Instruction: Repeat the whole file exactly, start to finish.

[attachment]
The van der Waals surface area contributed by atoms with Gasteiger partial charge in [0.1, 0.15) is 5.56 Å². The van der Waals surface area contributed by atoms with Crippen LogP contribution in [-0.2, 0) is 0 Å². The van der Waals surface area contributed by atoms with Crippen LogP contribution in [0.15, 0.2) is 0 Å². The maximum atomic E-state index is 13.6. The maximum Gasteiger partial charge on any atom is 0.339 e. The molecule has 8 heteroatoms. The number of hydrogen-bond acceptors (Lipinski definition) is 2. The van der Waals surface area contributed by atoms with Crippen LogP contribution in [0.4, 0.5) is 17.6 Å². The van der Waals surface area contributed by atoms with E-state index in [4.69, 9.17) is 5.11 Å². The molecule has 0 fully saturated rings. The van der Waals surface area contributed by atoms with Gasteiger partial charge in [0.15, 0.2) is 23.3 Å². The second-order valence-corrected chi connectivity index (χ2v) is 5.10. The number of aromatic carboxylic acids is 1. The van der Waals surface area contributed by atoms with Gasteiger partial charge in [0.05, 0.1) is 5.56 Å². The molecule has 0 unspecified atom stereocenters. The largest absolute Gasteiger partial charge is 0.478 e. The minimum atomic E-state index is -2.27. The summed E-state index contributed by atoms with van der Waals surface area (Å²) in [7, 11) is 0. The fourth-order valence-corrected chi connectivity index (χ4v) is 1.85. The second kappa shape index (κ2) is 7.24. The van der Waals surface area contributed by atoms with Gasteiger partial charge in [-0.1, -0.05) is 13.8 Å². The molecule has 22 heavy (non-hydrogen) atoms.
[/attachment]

The van der Waals surface area contributed by atoms with Gasteiger partial charge in [0.1, 0.15) is 5.56 Å². The van der Waals surface area contributed by atoms with Crippen LogP contribution in [-0.2, 0) is 0 Å². The van der Waals surface area contributed by atoms with Crippen LogP contribution in [0.15, 0.2) is 0 Å². The maximum atomic E-state index is 13.6. The maximum Gasteiger partial charge on any atom is 0.339 e. The molecule has 8 heteroatoms. The number of hydrogen-bond acceptors (Lipinski definition) is 2. The van der Waals surface area contributed by atoms with Crippen LogP contribution in [0.4, 0.5) is 17.6 Å². The van der Waals surface area contributed by atoms with E-state index in [4.69, 9.17) is 5.11 Å². The molecule has 0 fully saturated rings. The van der Waals surface area contributed by atoms with Gasteiger partial charge in [0.15, 0.2) is 23.3 Å². The second-order valence-corrected chi connectivity index (χ2v) is 5.10. The number of aromatic carboxylic acids is 1. The van der Waals surface area contributed by atoms with Gasteiger partial charge in [0.05, 0.1) is 5.56 Å². The molecule has 0 unspecified atom stereocenters. The largest absolute Gasteiger partial charge is 0.478 e. The minimum atomic E-state index is -2.27. The summed E-state index contributed by atoms with van der Waals surface area (Å²) in [7, 11) is 0. The fourth-order valence-corrected chi connectivity index (χ4v) is 1.85. The second kappa shape index (κ2) is 7.24. The van der Waals surface area contributed by atoms with Gasteiger partial charge in [-0.1, -0.05) is 13.8 Å². The molecule has 22 heavy (non-hydrogen) atoms.